May 2018 Issue
Used to fill the gap between equity and senior debt, mezzanine funding is a useful, albeit complex form of business financing. Particularly suited to middle market companies that can demonstrate future positive growth and sales, mezzanine funding is a secondary financing option and a welcome lending alternative. It is often deployed in high-risk situations and is a flexible tool for dealmaking. It offers a combination of some of the risk and reward of equity investment, as well as the more predictable middle-term income of a loan. Many companies utilise mezzanine funding as a means of ‘topping up’ funding for large projects or to finance management buyouts. It can be a useful tool to access extra capital and drive down costs.
As it is a riskier form of financing, mezzanine tends to be more expensive and has a higher interest rate attached, however lenders take a more personal approach to understand the borrower and create a more flexible lending solution. Historically, it has been employed by borrowers with little in the way of liquid assets, as it reduces the amount of equity investment required. It is also a vital source of funding for SMEs, allowing them to create jobs and generate economic growth.
In the wake of the credit crunch, many smaller companies struggled to raise finance. They were either too small to access high-yield capital markets or affected by a general unwillingness by the banks to lend. This led to marked growth in the use of mezzanine funding. In recent years, however, it has been somewhat overshadowed by senior debt, particularly in the mid-market. Second lien has been used, particularly in larger European deals, to reduce the cost of capital. However, it is now poised to make a comeback. Given the number of businesses looking for funding, it is not possible for banks and private equity investors alone to provide the capital required. It is in this space that mezzanine funding is returning as a viable alternative.
For example, 45 percent of respondents to Intertrust’s ‘Changing Tides: Global Private Debt Market in 2018’ report believe that mezzanine funding will be the most favoured private debt fund strategy among institutional investors over the next two years. Much of the burgeoning interest in the mezzanine space is in the lower segment of the market where there are fewer active private credit managers. As a result, there are good opportunities for mezzanine funding at this level.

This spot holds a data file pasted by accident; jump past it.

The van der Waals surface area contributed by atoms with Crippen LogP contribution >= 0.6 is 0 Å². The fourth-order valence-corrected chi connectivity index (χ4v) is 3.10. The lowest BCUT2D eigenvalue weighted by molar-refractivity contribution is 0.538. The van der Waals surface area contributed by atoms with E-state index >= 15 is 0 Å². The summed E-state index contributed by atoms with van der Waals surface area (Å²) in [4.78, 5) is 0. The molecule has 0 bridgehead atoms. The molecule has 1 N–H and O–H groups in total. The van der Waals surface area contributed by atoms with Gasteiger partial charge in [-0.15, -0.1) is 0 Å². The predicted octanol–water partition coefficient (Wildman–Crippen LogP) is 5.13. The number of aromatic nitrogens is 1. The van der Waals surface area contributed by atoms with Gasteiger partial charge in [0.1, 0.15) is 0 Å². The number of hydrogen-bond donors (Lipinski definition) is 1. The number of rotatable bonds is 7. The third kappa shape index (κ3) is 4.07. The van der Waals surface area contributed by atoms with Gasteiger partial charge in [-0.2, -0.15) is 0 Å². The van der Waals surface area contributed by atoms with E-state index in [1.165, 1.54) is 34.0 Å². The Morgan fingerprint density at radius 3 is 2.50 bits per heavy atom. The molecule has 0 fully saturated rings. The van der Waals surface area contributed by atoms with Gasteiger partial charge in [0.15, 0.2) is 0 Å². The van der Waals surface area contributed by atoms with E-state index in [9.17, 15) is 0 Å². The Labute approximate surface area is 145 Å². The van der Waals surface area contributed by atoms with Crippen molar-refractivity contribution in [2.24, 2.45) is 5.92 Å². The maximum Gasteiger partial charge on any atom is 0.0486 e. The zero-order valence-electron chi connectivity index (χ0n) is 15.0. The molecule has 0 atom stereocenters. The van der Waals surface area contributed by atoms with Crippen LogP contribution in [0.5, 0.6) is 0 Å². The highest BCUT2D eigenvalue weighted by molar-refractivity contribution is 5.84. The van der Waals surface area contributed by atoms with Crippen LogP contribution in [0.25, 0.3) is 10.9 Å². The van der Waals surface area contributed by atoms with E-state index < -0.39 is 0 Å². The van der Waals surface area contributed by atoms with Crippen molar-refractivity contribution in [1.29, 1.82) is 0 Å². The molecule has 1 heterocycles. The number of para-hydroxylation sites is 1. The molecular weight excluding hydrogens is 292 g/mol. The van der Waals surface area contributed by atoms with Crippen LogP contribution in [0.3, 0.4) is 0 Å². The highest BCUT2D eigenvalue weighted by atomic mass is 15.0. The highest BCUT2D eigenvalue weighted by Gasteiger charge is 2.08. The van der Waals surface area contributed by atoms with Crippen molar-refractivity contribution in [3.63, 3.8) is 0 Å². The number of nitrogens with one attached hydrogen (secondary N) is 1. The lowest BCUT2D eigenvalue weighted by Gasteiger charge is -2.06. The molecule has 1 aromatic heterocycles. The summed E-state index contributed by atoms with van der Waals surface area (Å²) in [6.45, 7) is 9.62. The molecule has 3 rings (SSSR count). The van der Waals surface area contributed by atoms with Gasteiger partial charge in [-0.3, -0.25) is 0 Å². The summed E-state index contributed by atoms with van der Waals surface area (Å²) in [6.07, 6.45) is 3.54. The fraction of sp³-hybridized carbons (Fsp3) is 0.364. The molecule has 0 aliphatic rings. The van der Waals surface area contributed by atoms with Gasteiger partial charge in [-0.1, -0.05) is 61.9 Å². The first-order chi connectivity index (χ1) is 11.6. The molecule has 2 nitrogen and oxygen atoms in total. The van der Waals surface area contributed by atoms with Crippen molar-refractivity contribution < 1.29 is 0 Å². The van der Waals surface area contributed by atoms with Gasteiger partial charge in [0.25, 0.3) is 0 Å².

Furthermore, a 2017 Preqin survey found that institutional investors view mezzanine funds as one of the most promising areas of the private debt market at the moment. This renewed interest will likely lead to increased fundraising in the mezzanine space. More than half of the 53 investors surveyed believe that mezzanine funds offer the best risk/return profile. Additionally, four out of 10 investors believe that mezzanine funds offer the best opportunities in the market currently. In 2016, 36 mezzanine funds raised more than $28bn, nearing 2008’s record fundraising total of $29bn. Mezzanine fundraising was down in 2017, year-on-year, though there were still some substantial closes. Crescent Mezzanine Fund VII closed at $4.6bn in December 2017, exceeding its $3bn target. Irrespective of the year-on-year decline in fundraising, investor sentiment remains positive.
Much of the enthusiasm for mezzanine can be derived from the questionable status of high-yield loans. At present, the high-yield market is struggling to attract new issuers. In 2017, the share of new issuers of high-yield bonds from January to September was just 16 percent according to Moody’s, compared to over 25 percent in 2015.
If uncertainty continues in the high-yield market, mezzanine lending should continue to see an increase in interest. SMEs will also drive the mezzanine revival, as they seek funding for growth.
Geographically, the Middle East has seen a particularly strong demand for mezzanine funding. NBK Capital Partners, for example, provided mezzanine capital to Saudi’s energy rental business Energia Model Trading and Contracting LLC. This was the third deal from NBK’s $160m second mezzanine fund. NBK also made similar investments in a private international K-12 school in Riyadh, and Turkish electronic payment systems company Perkon. NBK recently exited its first mezzanine fund, returning a 17 percent gross internal rate of return on investments in the UAE, Saudi Arabia, Kuwait and Turkey.
Mezzanine financing is a complex area of business funding, but for companies in need of capital it can be a valuable source. While the volume of unitranche debt from different credit providers has crowded mezzanine funding out, particularly in the mid and upper-mid markets, in the lower mid-market it remains popular. Different deals will require different types and levels of funding, and mezzanine financing has a seat at the table.
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